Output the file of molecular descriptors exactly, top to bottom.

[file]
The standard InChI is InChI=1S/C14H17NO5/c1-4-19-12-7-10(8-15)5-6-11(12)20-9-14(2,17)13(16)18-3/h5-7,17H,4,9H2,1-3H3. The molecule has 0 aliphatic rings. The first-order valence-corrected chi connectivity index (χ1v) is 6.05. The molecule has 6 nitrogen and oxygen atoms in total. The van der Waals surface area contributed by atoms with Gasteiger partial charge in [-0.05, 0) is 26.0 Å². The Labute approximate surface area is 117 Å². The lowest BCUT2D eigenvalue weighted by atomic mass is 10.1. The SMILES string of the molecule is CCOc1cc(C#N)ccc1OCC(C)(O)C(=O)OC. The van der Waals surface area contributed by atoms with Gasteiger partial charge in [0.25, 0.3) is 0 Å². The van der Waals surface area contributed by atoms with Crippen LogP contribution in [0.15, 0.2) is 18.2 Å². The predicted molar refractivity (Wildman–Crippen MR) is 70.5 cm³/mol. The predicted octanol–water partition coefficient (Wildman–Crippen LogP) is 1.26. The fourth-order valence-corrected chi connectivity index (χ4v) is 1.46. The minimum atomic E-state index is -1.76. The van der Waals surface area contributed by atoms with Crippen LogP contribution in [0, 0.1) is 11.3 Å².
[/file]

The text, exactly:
The standard InChI is InChI=1S/C14H17NO5/c1-4-19-12-7-10(8-15)5-6-11(12)20-9-14(2,17)13(16)18-3/h5-7,17H,4,9H2,1-3H3. The molecule has 0 aliphatic rings. The first-order valence-corrected chi connectivity index (χ1v) is 6.05. The molecule has 6 nitrogen and oxygen atoms in total. The van der Waals surface area contributed by atoms with Gasteiger partial charge in [-0.05, 0) is 26.0 Å². The Labute approximate surface area is 117 Å². The lowest BCUT2D eigenvalue weighted by atomic mass is 10.1. The SMILES string of the molecule is CCOc1cc(C#N)ccc1OCC(C)(O)C(=O)OC. The van der Waals surface area contributed by atoms with Gasteiger partial charge in [0.25, 0.3) is 0 Å². The van der Waals surface area contributed by atoms with Crippen LogP contribution in [0.15, 0.2) is 18.2 Å². The predicted molar refractivity (Wildman–Crippen MR) is 70.5 cm³/mol. The predicted octanol–water partition coefficient (Wildman–Crippen LogP) is 1.26. The fourth-order valence-corrected chi connectivity index (χ4v) is 1.46. The minimum atomic E-state index is -1.76. The van der Waals surface area contributed by atoms with Crippen LogP contribution in [0, 0.1) is 11.3 Å².